Posts tagged ‘Hades’

Weekend Extra – Agnostic No More!

Agnostoi Theoi.  This was the inscription that graced one of a countless number of altars in the city of Athens in the first century.  It means, “To an unknown god.”  Theoi means “to god” and we get our word “agnostic” from the word agnostoi.  Though the Athenians of the first century built many altars to the gods they knew – Zeus, Poseidon, Hades, Helios and, of course, Athena, the patron goddess of Athens – the Athenians wanted to leave no god un-worshipped.  And so they built an altar to a god they might have missed.

The Athenians were agnostic – at least when it came to the god for whom they had built this altar.  But the apostle Paul refuses to leave the Athenians content in their agnosticism.  He says:

What you worship as something unknown I am going to proclaim to you. The God who made the world and everything in it is the Lord of heaven and earth and does not live in temples built by hands. In the past God overlooked such ignorance, but now He commands all people everywhere to repent. For He has set a day when He will judge the world with justice by the man He has appointed. He has given proof of this to all men by raising Him from the dead. (Acts 17:23-24, 30-31)

“Your agnosticism,” Paul says, “is not acceptable.  The God you call ‘unknown’ is not unknown at all!  He has a name – Jesus Christ!”

Importantly, Paul also says this God has “made the world and everything in it” and “is the Lord of heaven and earth.”  Zeus was the god of the sky.  Poseidon was the god of the sea.  Hades was the god of the underworld.  Helios was the god of the sun.  Athena was the goddess of Athens.  Jesus is the God of…everything.  This makes Jesus far greater than any of these other gods.  Indeed, finally, all of these other gods are not only lesser, they are not even truly gods!  Paul says to the Athenians, “Men of Athens!  I see that in every way you are very religious” (Acts 17:22).  The Greek word for “very religious” is deisidaimon.  This word can have either a positive connotation, meaning “devotion,” or a negative connotation, meaning “superstition.”  Though Paul is probably appealing to the positive sense of the word out of courtesy, finally, the Greek pantheon of gods is nothing more than superstition – and a dangerous superstition at that.  The word deisidaimon contains the word daimon, the Greek word for “demon.”  Scripturally speaking, because there is only one true God (cf. Deuteronomy 6:4), all other gods are not gods at all, but demons.  It will not suffice, then, to be merely “religious,” worshipping whatever god may suit your fancy.  For there is only one true God – Father, Son, and Holy Spirit.  Every other god is a delusion of Satan.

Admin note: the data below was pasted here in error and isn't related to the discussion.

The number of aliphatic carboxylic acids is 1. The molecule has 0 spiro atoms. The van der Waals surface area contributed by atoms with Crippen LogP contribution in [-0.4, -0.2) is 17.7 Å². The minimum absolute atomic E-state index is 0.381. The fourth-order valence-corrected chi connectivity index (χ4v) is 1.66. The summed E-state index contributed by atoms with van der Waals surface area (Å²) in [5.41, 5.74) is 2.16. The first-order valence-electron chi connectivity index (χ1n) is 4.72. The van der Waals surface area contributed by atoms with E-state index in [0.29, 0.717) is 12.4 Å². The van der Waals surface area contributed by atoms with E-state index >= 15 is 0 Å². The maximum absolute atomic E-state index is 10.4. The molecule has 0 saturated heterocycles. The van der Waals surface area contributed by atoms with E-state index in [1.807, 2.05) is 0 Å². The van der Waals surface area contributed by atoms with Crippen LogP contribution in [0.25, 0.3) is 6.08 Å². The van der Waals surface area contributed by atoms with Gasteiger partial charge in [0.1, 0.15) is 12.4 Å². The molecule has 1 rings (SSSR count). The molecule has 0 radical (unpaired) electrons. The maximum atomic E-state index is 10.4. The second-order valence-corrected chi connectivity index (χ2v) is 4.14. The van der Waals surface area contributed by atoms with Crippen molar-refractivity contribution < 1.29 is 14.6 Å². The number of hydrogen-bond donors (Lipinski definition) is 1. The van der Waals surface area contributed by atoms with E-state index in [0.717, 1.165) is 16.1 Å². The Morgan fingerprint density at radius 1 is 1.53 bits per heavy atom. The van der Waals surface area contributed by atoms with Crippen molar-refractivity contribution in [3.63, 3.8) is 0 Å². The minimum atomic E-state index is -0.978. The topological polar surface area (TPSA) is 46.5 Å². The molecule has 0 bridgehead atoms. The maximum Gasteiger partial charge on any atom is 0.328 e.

This past weekend in worship Pastor Tucker spoke about the mission trip a group of seventy-seven Concordians took to Crownpoint, New Mexico, a Navajo Indian community nestled in the high hills of the desert Southwest.  On the bus ride there, one of our college studnets spent a good deal of time in conversation with one of our bus drivers who was very spiritually confused.  He spoke about everyone from Mohammed to Jesus as if they were all essentially the same.  The god he worshipped was not specific or defined, but unknown.  Blessedly, our student made known to him the true gospel of Jesus Christ.  He followed the lead of the apostle Paul.

How about you?  Will you follow the apostle’s example?  Our world is full of far too much agnosticism.  But people can be transformed from ambiguous agnostics to defined disciples of Christ by the gospel.  Make the gospel known to someone who needs to hear it!

Want to learn more? Go to
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August 15, 2011 at 5:15 am Leave a comment

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